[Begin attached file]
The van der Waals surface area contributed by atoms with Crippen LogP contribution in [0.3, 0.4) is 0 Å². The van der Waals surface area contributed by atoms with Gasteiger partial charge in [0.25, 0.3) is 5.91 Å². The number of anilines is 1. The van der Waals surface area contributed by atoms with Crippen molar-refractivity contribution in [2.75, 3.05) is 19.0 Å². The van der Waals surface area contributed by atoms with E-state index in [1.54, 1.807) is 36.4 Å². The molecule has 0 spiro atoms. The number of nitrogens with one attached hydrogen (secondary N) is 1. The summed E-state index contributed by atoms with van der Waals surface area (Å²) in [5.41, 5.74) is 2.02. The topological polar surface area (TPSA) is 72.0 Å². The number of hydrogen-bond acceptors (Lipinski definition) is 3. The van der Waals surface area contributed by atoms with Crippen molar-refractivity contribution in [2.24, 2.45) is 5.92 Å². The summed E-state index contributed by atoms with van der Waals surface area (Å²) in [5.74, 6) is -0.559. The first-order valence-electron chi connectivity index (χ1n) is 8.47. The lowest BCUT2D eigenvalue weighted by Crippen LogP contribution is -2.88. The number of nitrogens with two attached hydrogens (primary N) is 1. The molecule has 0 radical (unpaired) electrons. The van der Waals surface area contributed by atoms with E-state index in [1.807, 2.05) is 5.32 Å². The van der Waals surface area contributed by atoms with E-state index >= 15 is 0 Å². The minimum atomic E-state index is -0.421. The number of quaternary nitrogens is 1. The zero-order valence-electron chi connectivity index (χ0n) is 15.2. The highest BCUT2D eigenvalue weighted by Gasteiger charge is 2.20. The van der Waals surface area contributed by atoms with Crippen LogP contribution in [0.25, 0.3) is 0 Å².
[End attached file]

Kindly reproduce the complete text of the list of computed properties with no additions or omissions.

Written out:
The van der Waals surface area contributed by atoms with Crippen LogP contribution in [0.3, 0.4) is 0 Å². The van der Waals surface area contributed by atoms with Gasteiger partial charge in [0.25, 0.3) is 5.91 Å². The number of anilines is 1. The van der Waals surface area contributed by atoms with Crippen molar-refractivity contribution in [2.75, 3.05) is 19.0 Å². The van der Waals surface area contributed by atoms with E-state index in [1.54, 1.807) is 36.4 Å². The molecule has 0 spiro atoms. The number of nitrogens with one attached hydrogen (secondary N) is 1. The summed E-state index contributed by atoms with van der Waals surface area (Å²) in [5.41, 5.74) is 2.02. The topological polar surface area (TPSA) is 72.0 Å². The number of hydrogen-bond acceptors (Lipinski definition) is 3. The van der Waals surface area contributed by atoms with Crippen molar-refractivity contribution in [2.24, 2.45) is 5.92 Å². The summed E-state index contributed by atoms with van der Waals surface area (Å²) in [5.74, 6) is -0.559. The first-order valence-electron chi connectivity index (χ1n) is 8.47. The lowest BCUT2D eigenvalue weighted by Crippen LogP contribution is -2.88. The number of nitrogens with two attached hydrogens (primary N) is 1. The molecule has 0 radical (unpaired) electrons. The van der Waals surface area contributed by atoms with E-state index in [1.807, 2.05) is 5.32 Å². The van der Waals surface area contributed by atoms with E-state index >= 15 is 0 Å². The minimum atomic E-state index is -0.421. The number of quaternary nitrogens is 1. The zero-order valence-electron chi connectivity index (χ0n) is 15.2. The highest BCUT2D eigenvalue weighted by Gasteiger charge is 2.20. The van der Waals surface area contributed by atoms with Crippen LogP contribution in [0.25, 0.3) is 0 Å².